Mr Coupland, who has finally seen off custody challenges from his former partner, plans to contest the decision not to prosecute Mrs Smith at the High Court.

She was sacked by Cafcass, the largest employer of social workers in England, for gross misconduct, but only left work six months after making the false allegation.

Mr Coupland said: ‘In the meantime she was still working in the courts, affecting children’s lives... It is disturbing that this person is paid to look after the welfare of children. She has done the opposite and got away with it.’

He said he is still viewed with suspicion by other parents at his daughter’s school and that many will not allow Jessica to visit their children at home.  ‘Friends have turned on me... I’m still being treated like I’m a paedophile,’ he added.

‘I thought the law in this country was “innocent until proven guilty” but I feel like I have been branded guilty until I prove myself innocent. It will be that way until Suzi Smith is taken to court and proven to be a liar.’

Mrs Smith confirmed yesterday that she was dismissed by Cafcass six months after making her allegation against Mr Coupland. She added: ‘Jon Coupland is a very complicated individual who I believe feels a great injustice has been done to him.’

A Cafcass spokesman said of the incident: ‘We regret that on this occasion our practice procedures were not followed.’

An internal investigation by Lincolnshire Police found its officers were justified in arresting Mr Coupland.

Detective Chief Inspector Nigel Storey said police were ‘duty bound to investigate’ Mrs Smith’s allegation, adding: ‘It later transpired that the allegation was not as originally reported to us. The male was released without charge.’


Muslims must accept Britain's Christian values, says former Labor Party Home Secretary

Muslims must accept that Britain is built on Christian values, a former Home Secretary has said, in the wake of mounting evidence that a group of schools have been taken over in a ‘Trojan Horse’ plot by radical Islamists.

It is “inevitable” that many Muslim communities will not integrate with the rest of British society but it must be made clear that attempts to isolate Muslim pupils from the rest of society are unacceptable, Jack Straw said.

The alleged plot by Islamic radicals to take control of a series of schools in Birmingham is the product of a little-understood power struggle between Muslim denominations, Mr Straw, the MP for Blackburn said.

Sir Michael Wilshaw, the head of Ofsted, is to take personal charge of the schools watchdog’s probe into allegations that radical Islamists had sought to infiltrate the governing bodies of secular schools.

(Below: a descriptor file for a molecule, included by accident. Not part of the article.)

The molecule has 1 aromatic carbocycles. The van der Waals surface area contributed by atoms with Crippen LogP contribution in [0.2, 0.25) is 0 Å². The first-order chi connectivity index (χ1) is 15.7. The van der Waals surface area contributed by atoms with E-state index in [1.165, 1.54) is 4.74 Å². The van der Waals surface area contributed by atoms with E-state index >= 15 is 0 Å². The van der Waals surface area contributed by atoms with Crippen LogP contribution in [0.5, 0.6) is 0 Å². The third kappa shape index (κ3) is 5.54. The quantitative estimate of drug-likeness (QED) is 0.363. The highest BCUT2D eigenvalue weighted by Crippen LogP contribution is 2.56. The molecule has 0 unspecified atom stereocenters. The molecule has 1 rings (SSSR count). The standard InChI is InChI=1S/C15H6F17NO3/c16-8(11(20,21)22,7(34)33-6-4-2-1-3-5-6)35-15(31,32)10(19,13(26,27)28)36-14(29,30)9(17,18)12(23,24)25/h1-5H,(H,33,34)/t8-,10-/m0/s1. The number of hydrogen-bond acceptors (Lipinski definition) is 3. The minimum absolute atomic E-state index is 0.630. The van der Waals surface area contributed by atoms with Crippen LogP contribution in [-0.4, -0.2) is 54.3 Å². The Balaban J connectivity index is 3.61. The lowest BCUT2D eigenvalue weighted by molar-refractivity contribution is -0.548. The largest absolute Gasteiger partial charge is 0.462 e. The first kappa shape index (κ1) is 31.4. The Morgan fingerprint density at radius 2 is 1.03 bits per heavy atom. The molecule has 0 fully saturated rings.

It is claimed head teachers were pressurised into segregating pupils, abandoning “un-Islamic” sections of the GCSE biology syllabus and neglecting non-Muslim pupils.

An anti-Semitic preacher who sympathises with Al-Qaeda was invited to address students at Park View school, Department for Education inspectors found.

At least six of the 18 schools said to be involved in the plot will be failed by Ofsted, a measure which normally leads to them being placed in special measures and their leadership team replaced.

Peter Clarke, the former head of Scotland Yard’s Counter Terrorism Command, has also been asked to investigate the claims by Michael Gove, the education secretary.

Mr Straw said Muslim parents must accept that their own beliefs cannot supplant the Christian values that underpin British society.

“The parents have to accept… that we also live in the United Kingdom and that alongside values that are religiously based, there has to be a clear understanding that this is the UK, and there are a set of values, that are indeed Christian based, which permeate our sense of citizenship,” Mr Straw told the BBC.

Society must “spell it out to them” that it is not acceptable to teach that non-Muslims and women are inferior.

He added: “We have a large Muslim population in this country, and it’s almost inevitable that people will tend to live in areas next door to people like themselves.

“We already have a number of areas where most of the children, and in some cases 100 per cent of the children, in the school are of the Muslim faith. That’s something we have to cope with.”

He added: “We have to understand that within the Pakistani, Indian, Bangladeshi, Muslim-heritage community, there are a lot of tensions going on. They are very different from those that affect Christianity, particularly in the last century and the century before that. There are power struggles which are badged and labelled in reference to different denominations.”

Khalid Mahmood, the Labour MP for Birmingham Perry Barr, said the allegations of a plot were credible.

“There is most definitely a plot by a small group of individuals and the plot actually affects the majority of the Muslim community in Birmingham,” he said.

Park View Educational Trust said it had received “hate mail” after details of the DfE inspectors’ report were leaked to the Sunday Telegraph. It welcomed Sir Michael’s intervention, adding: “We do not recognise the accounts we have seen in the media as accurate or reasonable descriptions of our schools.”



Political correctness is most pervasive in universities and colleges but I rarely report the  incidents concerned here as I have a separate blog for educational matters.

American "liberals" often deny being Leftists and say that they are very different from the Communist rulers of  other countries.  The only real difference, however, is how much power they have.  In America, their power is limited by democracy.  To see what they WOULD be like with more power, look at where they ARE already  very powerful: in America's educational system -- particularly in the universities and colleges.  They show there the same respect for free-speech and political diversity that Stalin did:  None.  So look to the colleges to see  what the whole country would be like if "liberals" had their way.  It would be a dictatorship.

For more postings from me, see TONGUE-TIED, GREENIE WATCH,   EDUCATION WATCH INTERNATIONAL, FOOD & HEALTH SKEPTIC, AUSTRALIAN POLITICS and  DISSECTING LEFTISM.   My Home Pages are here or   here or   here.  Email me (John Ray) here